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When we were still in the raining season, I would open the window (yes the window) to where the chickens are, and it definitely smelled like a chicken coop. Because we don’t exactly have acreage here, it has been necessary to try to keep the neighbors happy. To keep our neighborly air, I decided it was time to get out and clean the coop and the run that the laying hens hang out in.
This is a bigger project than it sounds like. Not only am I dealing with massive amounts of chicken poop from several batches of chickens, but there is no way to get a wheel barrow into the run to clean it out. I actually had to deconstruct the back side of the chicken coop to get a wheel barrow out far enough to get the soiled shavings out.
After I pulled out three wheelbarrows full of shavings, I spread the rest of the shavings out. I have decided to deep litter the run, so I will just throw a new bale of shavings out into the run every month or so. It is fairly inexpensive, and it keeps the really dirty stuff down deep so that it can decompose. It also has the nice side effect of not upsetting the neighbors because of the smell. As an additional bonus, I threw down a bunch of baking soda in the run so that it could work to neutralize any smell I may have dug up.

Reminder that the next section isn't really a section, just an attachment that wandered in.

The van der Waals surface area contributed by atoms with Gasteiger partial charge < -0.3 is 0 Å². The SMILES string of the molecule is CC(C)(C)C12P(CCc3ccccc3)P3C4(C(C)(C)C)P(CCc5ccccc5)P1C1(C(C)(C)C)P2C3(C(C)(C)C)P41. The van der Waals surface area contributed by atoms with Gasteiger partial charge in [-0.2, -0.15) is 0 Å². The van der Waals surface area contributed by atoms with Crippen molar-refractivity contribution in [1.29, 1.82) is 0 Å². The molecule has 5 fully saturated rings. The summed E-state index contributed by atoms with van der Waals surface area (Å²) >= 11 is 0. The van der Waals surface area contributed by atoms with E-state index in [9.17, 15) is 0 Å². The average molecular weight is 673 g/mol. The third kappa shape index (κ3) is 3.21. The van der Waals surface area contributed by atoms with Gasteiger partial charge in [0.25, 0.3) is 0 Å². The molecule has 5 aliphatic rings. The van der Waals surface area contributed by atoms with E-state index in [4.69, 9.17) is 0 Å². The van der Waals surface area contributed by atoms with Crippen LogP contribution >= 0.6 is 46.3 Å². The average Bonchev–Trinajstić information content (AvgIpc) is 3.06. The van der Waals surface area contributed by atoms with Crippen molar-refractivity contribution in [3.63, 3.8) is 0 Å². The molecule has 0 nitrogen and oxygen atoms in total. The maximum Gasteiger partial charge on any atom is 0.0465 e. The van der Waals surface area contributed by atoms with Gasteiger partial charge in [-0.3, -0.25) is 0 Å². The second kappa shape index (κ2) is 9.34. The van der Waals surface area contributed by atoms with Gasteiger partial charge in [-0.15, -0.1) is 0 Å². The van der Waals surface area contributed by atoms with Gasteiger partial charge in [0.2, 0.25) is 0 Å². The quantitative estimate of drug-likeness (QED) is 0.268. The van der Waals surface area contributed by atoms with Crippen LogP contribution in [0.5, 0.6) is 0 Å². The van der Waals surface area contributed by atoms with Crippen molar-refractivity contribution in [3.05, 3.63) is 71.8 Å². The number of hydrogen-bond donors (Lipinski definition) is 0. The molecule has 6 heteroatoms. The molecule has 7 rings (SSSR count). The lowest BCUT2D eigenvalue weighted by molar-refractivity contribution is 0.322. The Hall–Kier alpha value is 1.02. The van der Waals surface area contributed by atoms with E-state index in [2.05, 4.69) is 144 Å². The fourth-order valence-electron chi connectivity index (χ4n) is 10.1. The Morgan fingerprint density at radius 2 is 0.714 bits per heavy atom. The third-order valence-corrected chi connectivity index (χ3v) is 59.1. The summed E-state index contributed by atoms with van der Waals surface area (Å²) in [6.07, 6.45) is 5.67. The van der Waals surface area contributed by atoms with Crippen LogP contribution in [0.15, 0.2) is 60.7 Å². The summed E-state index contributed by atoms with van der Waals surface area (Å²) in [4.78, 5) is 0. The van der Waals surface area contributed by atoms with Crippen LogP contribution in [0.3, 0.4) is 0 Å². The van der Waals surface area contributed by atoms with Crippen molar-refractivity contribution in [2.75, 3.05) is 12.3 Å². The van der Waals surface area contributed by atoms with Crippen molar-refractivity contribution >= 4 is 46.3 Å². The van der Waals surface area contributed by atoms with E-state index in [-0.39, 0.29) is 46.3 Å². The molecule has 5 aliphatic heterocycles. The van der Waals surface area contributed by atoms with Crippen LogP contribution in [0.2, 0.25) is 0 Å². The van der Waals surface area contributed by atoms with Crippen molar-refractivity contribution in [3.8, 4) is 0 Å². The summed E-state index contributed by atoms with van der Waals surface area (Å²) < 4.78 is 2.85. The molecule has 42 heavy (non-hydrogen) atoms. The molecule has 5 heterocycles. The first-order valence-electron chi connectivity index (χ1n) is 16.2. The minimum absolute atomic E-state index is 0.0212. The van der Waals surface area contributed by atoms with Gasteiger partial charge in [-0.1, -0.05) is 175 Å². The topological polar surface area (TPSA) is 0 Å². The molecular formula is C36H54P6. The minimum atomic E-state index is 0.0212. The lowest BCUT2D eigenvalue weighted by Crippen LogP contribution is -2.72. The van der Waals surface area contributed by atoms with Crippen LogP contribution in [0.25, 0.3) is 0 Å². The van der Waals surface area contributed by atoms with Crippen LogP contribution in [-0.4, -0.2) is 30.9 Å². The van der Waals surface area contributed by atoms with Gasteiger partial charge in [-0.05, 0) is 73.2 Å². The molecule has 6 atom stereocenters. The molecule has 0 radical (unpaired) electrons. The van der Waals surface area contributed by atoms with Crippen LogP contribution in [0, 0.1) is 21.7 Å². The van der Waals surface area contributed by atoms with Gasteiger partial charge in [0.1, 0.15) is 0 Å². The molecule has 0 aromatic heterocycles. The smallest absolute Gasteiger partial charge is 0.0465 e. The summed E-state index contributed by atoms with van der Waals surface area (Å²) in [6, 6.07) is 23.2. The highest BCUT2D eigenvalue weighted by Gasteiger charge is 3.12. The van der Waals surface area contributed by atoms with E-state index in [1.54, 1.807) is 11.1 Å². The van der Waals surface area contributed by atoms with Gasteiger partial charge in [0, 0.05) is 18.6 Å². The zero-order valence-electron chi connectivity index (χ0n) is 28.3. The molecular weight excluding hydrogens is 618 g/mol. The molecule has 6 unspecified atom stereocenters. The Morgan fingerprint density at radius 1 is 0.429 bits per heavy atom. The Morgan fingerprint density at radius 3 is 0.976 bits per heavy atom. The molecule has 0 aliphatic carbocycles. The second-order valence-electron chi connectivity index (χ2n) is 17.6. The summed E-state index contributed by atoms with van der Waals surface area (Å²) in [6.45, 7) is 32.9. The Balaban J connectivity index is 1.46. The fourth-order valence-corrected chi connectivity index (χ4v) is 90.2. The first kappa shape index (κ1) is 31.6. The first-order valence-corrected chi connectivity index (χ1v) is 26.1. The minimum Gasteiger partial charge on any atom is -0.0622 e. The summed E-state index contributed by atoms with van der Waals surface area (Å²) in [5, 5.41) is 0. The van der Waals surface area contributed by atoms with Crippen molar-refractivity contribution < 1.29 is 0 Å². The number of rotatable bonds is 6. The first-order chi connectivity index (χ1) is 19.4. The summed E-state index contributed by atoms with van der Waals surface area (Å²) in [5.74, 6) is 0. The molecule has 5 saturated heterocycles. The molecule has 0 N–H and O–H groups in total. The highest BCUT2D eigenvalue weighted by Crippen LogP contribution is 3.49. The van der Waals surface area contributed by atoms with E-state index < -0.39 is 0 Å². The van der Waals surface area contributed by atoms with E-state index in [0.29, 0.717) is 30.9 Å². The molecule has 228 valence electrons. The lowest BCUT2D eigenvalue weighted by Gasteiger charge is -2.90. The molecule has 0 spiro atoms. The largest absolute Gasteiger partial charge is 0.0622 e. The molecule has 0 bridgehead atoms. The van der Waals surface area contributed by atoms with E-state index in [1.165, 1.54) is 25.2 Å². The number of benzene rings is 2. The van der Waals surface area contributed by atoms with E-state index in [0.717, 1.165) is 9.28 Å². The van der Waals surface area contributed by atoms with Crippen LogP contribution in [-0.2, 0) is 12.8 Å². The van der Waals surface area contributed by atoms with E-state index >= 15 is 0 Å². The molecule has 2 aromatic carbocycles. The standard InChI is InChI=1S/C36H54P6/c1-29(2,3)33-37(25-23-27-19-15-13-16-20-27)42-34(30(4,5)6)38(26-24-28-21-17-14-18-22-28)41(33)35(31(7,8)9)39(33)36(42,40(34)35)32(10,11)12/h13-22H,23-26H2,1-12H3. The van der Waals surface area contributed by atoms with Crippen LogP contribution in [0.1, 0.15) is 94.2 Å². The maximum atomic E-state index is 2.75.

I then moved to the inside of the chicken coop and I was pulling up 2 inch thick dried chunks of chicken poop. I think it will work well to up the nitrogen content in my compost pile, that is for sure. Jared thinks I should find a burlap bag supplier and bag it up as compost. I could sell a 50 pound bag of it for $10. The truth is that I have WAY too much chicken compost now, and I sure hope that I have an easy time breaking it all down into garden material because that is what I need now, not chicken poop.
I accomplished my mission. The neighbors should be happy and the chickens should be happy. I look forward to the next cleaning in 3 months (please note the sarcasm).